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#include '../template.wml'

<latemp_subject "Don’t Abuse JavaScript!" />

<latemp_meta_desc "Don’t Abuse JavaScript!" />

<p>
<b>Last Updated:</b> 28-January-2010
</p>

<h2 id="intro">Introduction</h2>

<p>
JavaScript has become popular due to being useful for scripting browsers,
which is acceptable due to being the only commonly-acceptable portable
choice for that. However, lately, it has been utilised as a host language
for many other realms where there are far saner and superior alternatives.
</p>

<p>
This page aims to explain why JavaScript should not be abused for such stuff.
</p>

<h2 id="shortcomings">JavaScript Shortcomings</h2>

<h3 id="sprintf">No sprintf</h3>

<p>
JavaScript has no <a href="http://en.wikipedia.org/wiki/Printf">sprintf-like
function</a> for formatting strings.
</p>

<h3 id="date-formatting">No date-formatting routines</h3>

<p>
In addition to that, JavaScript does not have a date formatting function.
</p>

<define-tag sort_rejects>
<h3 id="sort">No sorting routines</h3>

<p>
JavaScript has no built-in routines for sorting lists or arrays.
</p>
</define-tag>

<h3 id="implicit-scoping">Implicit scoping - var is optional</h3>

<p>
In JavaScript, variables can spring into existence with the <tt>var</tt>
keyword being optional.
</p>

<h3 id="line-break">Line breaks terminate expressions</h3>

<p>
Line breaks (in addition to “;”) terminate expressions. This can cause
many subtle errors.
</p>

<h3 id="closures">Starting a closure is not convenient</h3>

<p>
One needs to type “(function () { function() { ... } })” to start a closure.
</p>

<h3 id="foreach">Foreach Loop</h3>

<p>
JavaScript’s foreach loop loops on the indices of the list
instead of its values.
</p>

<h3 id="swap">Swap Two Variables</h3>

<p>
JavaScript has
<a href="http://stackoverflow.com/questions/872310/javascript-swap-array-elements">no
easy way to swap two variables</a>.
</p>

<h3 id="size_of_assoc_array">Size of Associative Array</h3>

<p>
JavaScript's objects when used as associative arrays have
<a href="http://stackoverflow.com/questions/5223/length-of-javascript-associative-array">no
easy way to get the number of elements contained inside them</a>.
</p>

<h3 id="filter_map_forEach">Filter, map and forEach</h3>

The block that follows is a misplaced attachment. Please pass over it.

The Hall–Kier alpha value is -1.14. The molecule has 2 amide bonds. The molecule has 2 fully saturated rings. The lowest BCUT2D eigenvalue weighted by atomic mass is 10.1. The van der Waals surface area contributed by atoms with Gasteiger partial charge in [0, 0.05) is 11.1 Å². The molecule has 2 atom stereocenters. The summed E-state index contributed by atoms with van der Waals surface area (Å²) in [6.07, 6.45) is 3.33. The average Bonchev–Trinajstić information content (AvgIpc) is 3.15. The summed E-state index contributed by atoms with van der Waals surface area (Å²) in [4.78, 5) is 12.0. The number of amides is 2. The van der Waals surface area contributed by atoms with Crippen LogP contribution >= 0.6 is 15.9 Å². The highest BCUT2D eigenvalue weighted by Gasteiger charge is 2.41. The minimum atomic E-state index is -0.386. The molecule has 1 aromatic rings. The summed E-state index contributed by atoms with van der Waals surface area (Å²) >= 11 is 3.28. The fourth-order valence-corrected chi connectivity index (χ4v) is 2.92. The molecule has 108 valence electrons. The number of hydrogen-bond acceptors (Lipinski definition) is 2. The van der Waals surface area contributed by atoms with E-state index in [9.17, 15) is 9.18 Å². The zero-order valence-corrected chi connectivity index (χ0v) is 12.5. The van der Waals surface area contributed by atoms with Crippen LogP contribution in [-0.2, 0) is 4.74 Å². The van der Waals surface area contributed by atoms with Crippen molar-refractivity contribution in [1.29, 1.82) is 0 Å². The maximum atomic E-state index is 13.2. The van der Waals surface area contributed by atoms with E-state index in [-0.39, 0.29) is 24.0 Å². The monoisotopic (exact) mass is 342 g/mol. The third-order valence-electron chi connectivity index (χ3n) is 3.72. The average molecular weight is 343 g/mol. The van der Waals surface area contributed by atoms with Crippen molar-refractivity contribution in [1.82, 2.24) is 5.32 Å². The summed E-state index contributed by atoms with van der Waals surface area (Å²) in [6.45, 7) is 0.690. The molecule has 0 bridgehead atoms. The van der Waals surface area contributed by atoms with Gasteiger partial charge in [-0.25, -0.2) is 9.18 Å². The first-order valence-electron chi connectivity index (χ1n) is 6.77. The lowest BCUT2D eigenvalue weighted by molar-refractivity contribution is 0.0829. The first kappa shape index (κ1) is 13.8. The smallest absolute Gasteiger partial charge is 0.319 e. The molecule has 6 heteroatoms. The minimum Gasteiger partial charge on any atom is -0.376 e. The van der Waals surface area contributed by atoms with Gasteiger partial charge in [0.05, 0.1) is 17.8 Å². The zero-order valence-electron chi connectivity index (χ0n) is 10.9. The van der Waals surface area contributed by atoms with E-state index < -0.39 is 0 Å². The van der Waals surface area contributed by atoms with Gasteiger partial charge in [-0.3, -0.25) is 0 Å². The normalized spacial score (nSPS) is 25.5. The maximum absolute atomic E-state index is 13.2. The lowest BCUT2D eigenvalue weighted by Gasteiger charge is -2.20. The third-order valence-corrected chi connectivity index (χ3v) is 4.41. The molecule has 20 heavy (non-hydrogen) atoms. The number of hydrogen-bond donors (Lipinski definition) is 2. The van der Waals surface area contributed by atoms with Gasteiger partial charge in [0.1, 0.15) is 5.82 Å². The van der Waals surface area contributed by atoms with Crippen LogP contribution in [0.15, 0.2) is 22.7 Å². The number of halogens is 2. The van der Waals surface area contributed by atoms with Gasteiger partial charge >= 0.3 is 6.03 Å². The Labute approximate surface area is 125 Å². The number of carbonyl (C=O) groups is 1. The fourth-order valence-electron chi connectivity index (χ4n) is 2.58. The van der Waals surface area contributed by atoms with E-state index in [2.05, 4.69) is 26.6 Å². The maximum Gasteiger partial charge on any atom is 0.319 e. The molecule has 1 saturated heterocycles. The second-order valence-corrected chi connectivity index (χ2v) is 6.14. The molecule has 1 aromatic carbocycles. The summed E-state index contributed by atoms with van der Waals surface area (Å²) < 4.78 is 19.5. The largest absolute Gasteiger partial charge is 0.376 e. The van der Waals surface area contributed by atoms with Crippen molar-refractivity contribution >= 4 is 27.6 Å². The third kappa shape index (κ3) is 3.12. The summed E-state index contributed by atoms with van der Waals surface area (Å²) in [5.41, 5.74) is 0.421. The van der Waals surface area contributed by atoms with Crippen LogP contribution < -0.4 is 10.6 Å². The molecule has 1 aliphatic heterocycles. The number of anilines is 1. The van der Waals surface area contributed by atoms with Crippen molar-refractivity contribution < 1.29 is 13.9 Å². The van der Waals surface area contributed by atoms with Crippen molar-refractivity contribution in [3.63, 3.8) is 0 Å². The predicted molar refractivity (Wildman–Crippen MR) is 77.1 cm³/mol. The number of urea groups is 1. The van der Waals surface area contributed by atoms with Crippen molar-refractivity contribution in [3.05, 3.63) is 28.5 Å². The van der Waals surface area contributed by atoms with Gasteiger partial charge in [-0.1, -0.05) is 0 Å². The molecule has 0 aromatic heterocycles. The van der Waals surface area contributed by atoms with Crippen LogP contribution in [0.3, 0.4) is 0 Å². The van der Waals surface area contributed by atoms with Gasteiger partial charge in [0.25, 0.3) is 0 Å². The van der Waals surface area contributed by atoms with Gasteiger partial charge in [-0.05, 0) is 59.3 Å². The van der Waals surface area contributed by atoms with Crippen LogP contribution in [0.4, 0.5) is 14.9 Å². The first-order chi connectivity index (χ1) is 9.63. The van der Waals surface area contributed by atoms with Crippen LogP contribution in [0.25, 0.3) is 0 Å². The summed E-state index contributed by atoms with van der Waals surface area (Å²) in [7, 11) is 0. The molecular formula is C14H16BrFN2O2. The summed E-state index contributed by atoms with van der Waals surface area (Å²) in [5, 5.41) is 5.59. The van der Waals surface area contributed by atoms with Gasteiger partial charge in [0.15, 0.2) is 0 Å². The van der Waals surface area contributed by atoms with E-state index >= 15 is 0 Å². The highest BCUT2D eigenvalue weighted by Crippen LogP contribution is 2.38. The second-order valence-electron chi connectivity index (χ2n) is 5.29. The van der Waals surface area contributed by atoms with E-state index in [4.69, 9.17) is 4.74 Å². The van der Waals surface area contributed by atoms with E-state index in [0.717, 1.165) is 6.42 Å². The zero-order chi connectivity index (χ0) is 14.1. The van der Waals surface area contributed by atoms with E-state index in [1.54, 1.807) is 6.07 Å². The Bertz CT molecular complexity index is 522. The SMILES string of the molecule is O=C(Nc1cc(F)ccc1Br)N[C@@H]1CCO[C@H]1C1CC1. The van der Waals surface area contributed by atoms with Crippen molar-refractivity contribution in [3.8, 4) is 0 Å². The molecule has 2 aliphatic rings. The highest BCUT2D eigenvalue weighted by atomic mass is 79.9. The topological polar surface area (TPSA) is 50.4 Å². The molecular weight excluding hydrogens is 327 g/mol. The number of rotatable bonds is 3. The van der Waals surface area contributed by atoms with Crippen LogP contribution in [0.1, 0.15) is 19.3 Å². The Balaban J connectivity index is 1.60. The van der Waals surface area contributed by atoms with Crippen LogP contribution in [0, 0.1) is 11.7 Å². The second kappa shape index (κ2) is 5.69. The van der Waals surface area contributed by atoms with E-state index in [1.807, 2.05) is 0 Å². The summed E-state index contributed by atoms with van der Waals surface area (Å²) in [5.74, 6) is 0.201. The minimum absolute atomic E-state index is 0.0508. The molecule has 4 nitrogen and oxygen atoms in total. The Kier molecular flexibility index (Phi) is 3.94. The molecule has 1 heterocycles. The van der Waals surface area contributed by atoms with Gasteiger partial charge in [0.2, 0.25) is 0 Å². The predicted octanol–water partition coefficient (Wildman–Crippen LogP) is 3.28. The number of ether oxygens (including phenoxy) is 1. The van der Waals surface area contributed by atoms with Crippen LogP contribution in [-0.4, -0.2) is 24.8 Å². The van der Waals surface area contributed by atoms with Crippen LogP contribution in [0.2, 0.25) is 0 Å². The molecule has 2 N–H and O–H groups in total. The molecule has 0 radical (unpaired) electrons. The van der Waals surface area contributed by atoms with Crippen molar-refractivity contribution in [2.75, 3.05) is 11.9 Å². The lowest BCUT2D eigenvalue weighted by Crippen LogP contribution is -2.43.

<p>
Until recently, JavaScript had no built-in
<a href="https://developer.mozilla.org/en/JavaScript/Reference/Global_Objects/Array/filter">filter</a>,
<tt>map</tt> and <tt>forEach</tt> methods for arrays and they are only supported in
MSIE starting from version 9.
</p>

<h3 id="ranges">Lack of Numeric Ranges</h3>

<p>
JavaScript lacks <a href="http://yesudeep.wordpress.com/2009/07/25/implementing-a-pythonic-range-function-in-javascript-2/">numeric ranges</a>.
</p>

<h3 id="this_var">The ‘this’ variable behaves erratically</h3>

<p>
The <a href="http://stackoverflow.com/questions/80084/in-javascript-why-is-the-this-operator-inconsistent">‘this’ variable behaves erratically in JavaScript</a>
and cannot easily be relied upon.
</p>

<h3 id="repeat_string">No built-in way to repeat a string</h3>

<p>
JavaScript has no
<a href="http://stackoverflow.com/questions/202605/repeat-string-javascript">built-in
way to repeat the concatenation of a string or an array several times</a>.
</p>

<h2 id="links">Links</h2>

<ul>

<li>
<a href="http://www.youtube.com/watch?v=hQVTIJBZook"> “JavaScript: The Good Parts” Tech Talk</a> -
should be called “JavaScript: The Bad Parts”.
</li>

<li>
<a href="http://weblogs.mozillazine.org/roadmap/archives/2008/04/popularity.html">“Popularity”</a> (via
<a href="http://www.oreillynet.com/onlamp/blog/2008/04/a_short_history_of_the_develop.html">chromatic’s
“A Short History of the Development of JavaScript”</a>):<br />

<ul>

<li>
<blockquote>
<p>
Whether any existing language could be used, instead of inventing a new one,
was also not something I decided. The diktat from upper engineering management
was that the language must “look like Java”. That ruled out Perl, Python, and
Tcl, along with Scheme. Later, in 1996, John Ousterhout came by to pitch Tk and
lament the missed opportunity for Tcl.
</p>
</blockquote>
</li>

<li>
<blockquote>
<p>
Ok, back to JavaScript popularity. We know certain Ajax libraries are popular.
Is JavaScript popular? It’s hard to say. Some Ajax developers profess (and
demonstrate) love for it. Yet many curse it, including me. I still think of it
as a quickie love-child of C and Self. Dr. Johnson’s words come to mind:
“the part that is good is not original, and the part that is original is not
good.”
</p>
</blockquote>
</li>

</ul>

</li>

<li>
<a href="http://www.youtube.com/watch?v=-yDS1eGfuWQ">
“Upcoming Changes to the JavaScript Language”</a> - about ECMAScript 4.0, while detailing many
of the current shortcomings of JavaScript.
</li>

<li>
<a href="http://blogs.perl.org/users/jhannah_mutation_grid/2010/11/javascript-scoping-perls.html">Jay @ Mutation Grid:
“JavaScript’s scoping != Perl’s”</a> (4-November-2010)
</li>

<li>
<a href="http://www.jwz.org/blog/2010/10/every-day-i-learn-something-new-and-stupid/">jwz:
“Everyday I learn something new… and stupid”</a> - about JavaScript’s
numbers and integers.
</li>

</ul>

<h2 id="hall_of_shame">Hall of Shame</h2>

<ul>

<li>
<a href="http://amarok.kde.org/wiki/Development/Scripting_HowTo_2.0">Amarok 2.0
Scripting</a> (dropping backwards compatibility with older scripts).
</li>

<li>
<a href="http://en.wikipedia.org/wiki/GNOME_Shell">GNOME Shell</a>
</li>

</ul>

<h2 id="jokes">Jokes</h2>

<ul>

<li>
<a href="http://img.anongallery.org/img/2/0/javascript-the-good-parts-the-definitive-guide.jpg"><i>JavaScript the Good Parts</i> side-by-side-to
<i>JavaScript: The Definitive Guide</i></a>
(<a href="javascript-the-good-parts-the-definitive-guide.jpg">local
mirror of the photograph</a>).
</li>
</ul>